Eosinophilic esophagitis (EoE) is an allergic/immune condition that’s been identified within the past two decades. It’s considered to be a major cause of illnesses of the digestive system.
In this blog, Dr. Anthony Borcich will explain what eosinophilic esophagitis is and where you can be evaluated for this disease.
What is eosinophilic esophagitis?
Eosinophilic esophagitis is a chronic immune system disease. It occurs when a specific type of white blood cell (the eosinophil) builds up in your esophagus. This occurs in response to foods, allergens, or acid reflux, and it persists even if you take medication to reduce or block acid.
This accumulation can damage the esophageal tissue and make eating uncomfortable or difficult. It can cause swallowing to become difficult or cause food to get caught when you swallow. You may also experience chronic pain.
What causes eosinophilic esophagitis?
EoE is a distinct condition that has very different causes. It’s an allergic reaction in which the lining of your esophagus reacts to pollen or other environmental allergies or to a specific food.
Eosinophils are a normal type of white blood cell that’s present in your digestive tract, but if you have eosinophilic esophagitis, they multiply in your esophagus. Researchers think that certain genes may play a role in determining who actually develops EoE, and it’s also thought to be more common in people who have asthma or chronic respiratory disease, in addition to the allergy-related link.
Eosinophils produce a protein that causes inflammation, which can lead to scarring, narrowing, and the formation of excessive fibrous tissue in the lining of your esophagus.
As a result, you may find it difficult to swallow (dysphagia) or have food that gets stuck when you swallow (impaction), in addition to other symptoms.
What are the symptoms of eosinophilic esophagitis?
The signs and symptoms of eosinophilic esophagitis include:
- Difficulty swallowing (dysphagia)
- Food that gets stuck when you swallow (impaction)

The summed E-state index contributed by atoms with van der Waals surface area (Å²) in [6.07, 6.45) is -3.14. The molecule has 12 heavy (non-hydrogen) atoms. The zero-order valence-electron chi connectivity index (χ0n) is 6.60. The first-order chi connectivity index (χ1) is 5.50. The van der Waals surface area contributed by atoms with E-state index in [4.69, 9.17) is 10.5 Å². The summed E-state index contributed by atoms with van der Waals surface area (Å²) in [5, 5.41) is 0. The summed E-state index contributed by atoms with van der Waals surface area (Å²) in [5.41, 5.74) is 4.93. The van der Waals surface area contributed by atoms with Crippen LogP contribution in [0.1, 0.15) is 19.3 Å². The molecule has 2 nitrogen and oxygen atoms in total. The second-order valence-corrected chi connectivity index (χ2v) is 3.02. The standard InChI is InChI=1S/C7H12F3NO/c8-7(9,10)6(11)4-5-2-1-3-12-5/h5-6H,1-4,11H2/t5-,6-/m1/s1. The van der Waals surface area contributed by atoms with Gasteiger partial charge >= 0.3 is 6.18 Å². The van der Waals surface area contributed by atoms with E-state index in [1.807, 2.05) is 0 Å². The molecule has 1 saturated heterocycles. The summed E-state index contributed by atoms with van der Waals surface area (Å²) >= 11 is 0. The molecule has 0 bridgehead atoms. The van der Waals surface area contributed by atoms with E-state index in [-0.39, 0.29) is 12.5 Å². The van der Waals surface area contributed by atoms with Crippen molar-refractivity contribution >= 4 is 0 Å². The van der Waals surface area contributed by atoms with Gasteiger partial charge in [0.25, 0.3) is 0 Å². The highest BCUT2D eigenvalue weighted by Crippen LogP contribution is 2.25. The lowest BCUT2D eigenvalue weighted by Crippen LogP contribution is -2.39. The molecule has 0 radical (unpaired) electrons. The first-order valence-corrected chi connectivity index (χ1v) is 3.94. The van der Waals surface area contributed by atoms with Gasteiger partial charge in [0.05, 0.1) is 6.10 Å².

- Chest pain that doesn’t respond to antacids and is often located in the center of the chest
- Persistent heartburn
- Upper abdominal pain
- Nausea and vomiting
- Lack of response to medications that treat gastroesophageal reflux disease (GERD)Backflow of undigested food (regurgitation)
Where can I get evaluated for eosinophilic esophagitis in the NYC area?
Currently, the only way to diagnose EoE is with an endoscopy and biopsy of the esophagus. An endoscopy is a medical procedure that utilizes a thin, hollow tube that has a light and a small video camera that projects pictures onto a computer screen. This allows the doctor to see exactly what’s happening in your esophagus. During a biopsy, a small sample of tissue is taken to be analyzed.
Dr. Anthony Borcich, has more than 30 years of experience in diagnosing and treating gastrointestinal disorders and is known for his compassionate, personalized approach to patient care.
Dr. Borcich performs most of his upper endoscopy procedures at Manhattan Endoscopy Center, New York City’s newest, most modern endoscopy center. This state-of-the-art facility offers the latest equipment and bright procedure rooms. The center strives to make each patient’s procedure as efficient and pleasant as possible, providing the personal attention of an office-based procedure while meeting strict hospital-level safety standards.
Schedule an appointment today by contacting our office or filling out the schedule appointment form on this page.